California requires brokers to make a diligent search among state-admitted insurers that write the particular type of insurance in question before procuring the insurance from a non-admitted insurer. A diligent search occurs if the required standardized form establishes that (1) three admitted insurers that actually write the particular type of insurance in the state have declined the risk, or (2) fewer than three admitted insurers actually write the particular type of insurance (Cal. Ins. Code 1763).

The law permits the insurance commissioner to maintain a list of insurance coverage or risks that are exempt from the diligent search requirements. Exemptions include “any type of insurance coverage or risk for which there is not a reasonable or adequate market among admitted insurers.” California also requires particular language to be included in surplus lines policy disclosures (Cal. Ins. Code 1763.1 and 1764.1(b)).

California's diligent search form is available here.


Insurance agents in Florida may procure surplus lines insurance only after making a diligent effort to obtain it from among the insurers authorized to both transact and actually write that kind and class of insurance. The amount of surplus lines insurance obtained is limited to the excess over the amount available from authorized insurers. “Diligent effort” requires a documented showing that coverage has been sought from and rejected by at least three authorized insurers currently writing such coverage and documenting these rejections. Only one declination is required for residential structures with a dwelling replacement cost of $1 million or more (Fla. Stat. 626.914 and 626.916).

Florida has specific disclosure requirements for agents procuring surplus lines coverage for personal residential property risks. Specifically, the surplus lines agent must advise the prospective insured (1) of the availability of coverage from the Citizens Property Insurance Corporation (CPIC), (2) that such coverage may be less expensive than the surplus lines insurance, (3) that emergency assessments and surcharges may be higher, and (4) that the amount of coverage may be less than existing coverage for the property (Fla. Stat. 626.916). The Florida legislature established CPIC as a result of severe hurricane damage in the 1990s, particularly from Hurricane Andrew. CPIC provides insurance to Florida property owners who cannot otherwise obtain affordable insurance through the primary or surplus lines markets.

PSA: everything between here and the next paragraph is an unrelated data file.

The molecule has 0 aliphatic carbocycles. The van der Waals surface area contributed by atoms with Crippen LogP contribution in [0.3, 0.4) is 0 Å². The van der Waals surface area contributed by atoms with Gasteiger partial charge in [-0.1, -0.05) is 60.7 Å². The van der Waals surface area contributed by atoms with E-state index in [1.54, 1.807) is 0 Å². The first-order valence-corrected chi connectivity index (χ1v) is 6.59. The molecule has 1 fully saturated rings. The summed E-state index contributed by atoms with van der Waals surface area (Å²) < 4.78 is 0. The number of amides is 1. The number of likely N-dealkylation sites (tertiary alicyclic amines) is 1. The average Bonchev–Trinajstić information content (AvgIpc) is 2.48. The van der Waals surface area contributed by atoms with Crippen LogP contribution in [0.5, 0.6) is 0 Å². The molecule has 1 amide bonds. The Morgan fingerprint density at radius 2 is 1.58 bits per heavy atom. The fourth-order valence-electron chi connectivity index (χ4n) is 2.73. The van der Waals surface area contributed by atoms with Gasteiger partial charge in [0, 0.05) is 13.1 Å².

Florida's diligent effort form can be found here.


New York requires its surplus lines brokers to show that despite diligent effort, they could not procure the full amount of insurance from authorized insurers. The amount of such insurance can be no more than the excess over the amount procurable from an authorized insurer. A showing of three declinations constitutes diligent effort, although the insurance superintendent may determine after a hearing that a different number of declinations is appropriate for particular types of coverage (N.Y. Ins. Law 2118(b)(3) and 2118(b)(4)).

New York's diligent search form is available here.


American Association of Managing General Agents, Excess and Surplus Lines FAQ's, http://www.aamga.org/faqs#faq01 (last visited May 1, 2013).

Black's Law Dictionary, “insurance,” 9th ed., 2009.

Citizens Property Insurance Corporation, https://www.citizensfla.com/index.cfm (last visited May 1, 2013).

Excess Line Association of New York, Affidavit by Excess Line Broker, http://www.elany.org/docs/forms/61.pdf (last visited May 1, 2013).

Florida Surplus Lines Service Office, Statement of Diligent Effort, http://www.fslso.com/publications/forms/Diligent.Effort.pdf (last visited May 1, 2013).

National Association of Professional Surplus Lines Offices, What is Surplus Lines? http://www.napslo.org/imispublic/AM/Template.cfm?Section=What_is_Surplus_Lines_&Template=/CM/HTMLDisplay.cfm&ContentID=8534 (last visited May 1, 2013).

St. Petersburg Times, Insurance Companies Still Paying the Price, http://www.sptimes.com/2002/webspecials02/andrew/day1/story2.shtml (August 18, 2002).

Surplus Line Association of California, Diligent Search Report, http://www.sla-cal.org/broker_info/filing_forms/sl2/sl2.pdf (last visited May 1, 2013).